Mining industry veteran Hugh Morgan has further inflamed the climate change debate by claiming that the world’s climate scientists will be remembered in a similar vein to the “Chicken Little” theorists who published the apocalyptic tome The Limits to Growth more than 40 years ago.
The long-time climate change sceptic said the intensity of the debate on global warming made it timely to consider the impact of the 1972 book published by the Club of Rome, which sold 12 million copies and was translated into 37 languages.
The Club of Rome – a group of mostly European scientists and academics – used computer modelling to warn that the world would run out of commodities, including gold, mercury, silver, tin, zinc, petroleum, copper, lead, oil and natural gas, within 30 years.
The book captured the public’s imagination by warning of the “sudden and uncontrollable collapse” of economic life.
Mr Morgan, the former chief executive of Western Mining Corporation, told The Australian: “The book illustrates the dangers of academics talking about things they know nothing about.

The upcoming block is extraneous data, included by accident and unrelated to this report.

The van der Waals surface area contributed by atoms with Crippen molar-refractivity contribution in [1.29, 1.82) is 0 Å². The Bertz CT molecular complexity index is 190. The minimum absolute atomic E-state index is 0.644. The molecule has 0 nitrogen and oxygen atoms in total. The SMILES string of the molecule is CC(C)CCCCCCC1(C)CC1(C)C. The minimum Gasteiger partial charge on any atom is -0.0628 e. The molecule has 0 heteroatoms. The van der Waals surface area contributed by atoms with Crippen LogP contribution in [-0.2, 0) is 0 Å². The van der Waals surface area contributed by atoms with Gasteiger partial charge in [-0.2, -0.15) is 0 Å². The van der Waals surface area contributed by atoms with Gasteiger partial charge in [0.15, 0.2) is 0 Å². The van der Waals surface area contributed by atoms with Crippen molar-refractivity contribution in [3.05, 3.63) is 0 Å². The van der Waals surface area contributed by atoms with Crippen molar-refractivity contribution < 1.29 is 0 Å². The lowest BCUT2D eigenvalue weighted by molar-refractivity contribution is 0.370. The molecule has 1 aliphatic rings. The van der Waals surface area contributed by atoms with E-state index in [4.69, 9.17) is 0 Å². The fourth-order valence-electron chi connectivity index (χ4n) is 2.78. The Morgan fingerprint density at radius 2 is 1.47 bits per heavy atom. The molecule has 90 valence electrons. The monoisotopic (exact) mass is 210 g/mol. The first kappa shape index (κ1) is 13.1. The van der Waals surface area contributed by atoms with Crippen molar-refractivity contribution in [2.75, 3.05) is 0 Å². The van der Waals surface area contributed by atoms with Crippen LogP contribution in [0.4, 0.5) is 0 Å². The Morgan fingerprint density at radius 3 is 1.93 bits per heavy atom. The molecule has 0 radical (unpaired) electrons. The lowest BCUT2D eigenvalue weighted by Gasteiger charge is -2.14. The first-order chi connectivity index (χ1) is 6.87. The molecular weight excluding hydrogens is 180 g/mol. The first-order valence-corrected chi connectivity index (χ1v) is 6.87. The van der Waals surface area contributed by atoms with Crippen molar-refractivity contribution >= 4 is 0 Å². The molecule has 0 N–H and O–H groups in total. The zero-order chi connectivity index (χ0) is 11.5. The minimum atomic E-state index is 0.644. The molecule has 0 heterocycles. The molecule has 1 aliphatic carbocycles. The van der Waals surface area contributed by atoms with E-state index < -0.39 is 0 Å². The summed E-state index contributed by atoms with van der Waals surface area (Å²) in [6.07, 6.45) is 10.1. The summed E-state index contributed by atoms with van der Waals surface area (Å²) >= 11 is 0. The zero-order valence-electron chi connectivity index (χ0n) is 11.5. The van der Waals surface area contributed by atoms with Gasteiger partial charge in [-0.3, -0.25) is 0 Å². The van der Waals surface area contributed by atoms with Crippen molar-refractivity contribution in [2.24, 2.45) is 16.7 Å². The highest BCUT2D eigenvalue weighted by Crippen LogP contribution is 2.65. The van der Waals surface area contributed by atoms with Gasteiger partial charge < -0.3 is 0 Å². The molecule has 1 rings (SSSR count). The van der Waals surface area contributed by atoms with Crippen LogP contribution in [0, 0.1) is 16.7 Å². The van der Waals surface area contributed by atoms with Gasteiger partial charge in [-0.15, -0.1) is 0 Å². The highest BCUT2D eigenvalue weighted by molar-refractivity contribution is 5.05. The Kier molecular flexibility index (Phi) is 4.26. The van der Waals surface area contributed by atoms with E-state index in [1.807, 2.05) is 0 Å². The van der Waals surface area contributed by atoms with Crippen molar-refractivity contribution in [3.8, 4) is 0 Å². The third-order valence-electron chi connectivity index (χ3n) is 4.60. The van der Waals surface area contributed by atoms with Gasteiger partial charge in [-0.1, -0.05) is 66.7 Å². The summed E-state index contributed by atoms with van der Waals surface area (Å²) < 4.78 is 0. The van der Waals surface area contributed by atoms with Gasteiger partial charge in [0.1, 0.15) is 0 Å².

“The IPCC (Intergovernmental Panel on Climate Change) will be remembered in the same way as the Club of Rome for its ‘Chicken Little’ approach.”
Mr Morgan’s comments came as former Commonwealth Bank and Future Fund chairman David Murray suggested last week that the world’s climate scientists lacked integrity, prompting an angry response from a leading body representing scientists.
Mr Murray told the ABC’s Lateline program that the “climate problem” had been overstated by IPCC scientists and he would be convinced that man-made climate change was real only “when I see some evidence of integrity amongst the scientists themselves”.
Host Emma Alberici pointed out that the most recent IPCC report was written by 250 authors from 39 countries and was subject to review by more than 1000 experts, but he could not be swayed.
The Australian Meteorological and Oceanographic Society said on Friday it was disturbed by Mr Murray’s comments.
“The IPCC reports are an outstanding example of international science co-operation, rigour and transparency,” AMOC president Blair Trewin said. “The society regards the remarks of Mr Murray as being a serious slur on the integrity of the many Australian and international authors of the IPCC report.”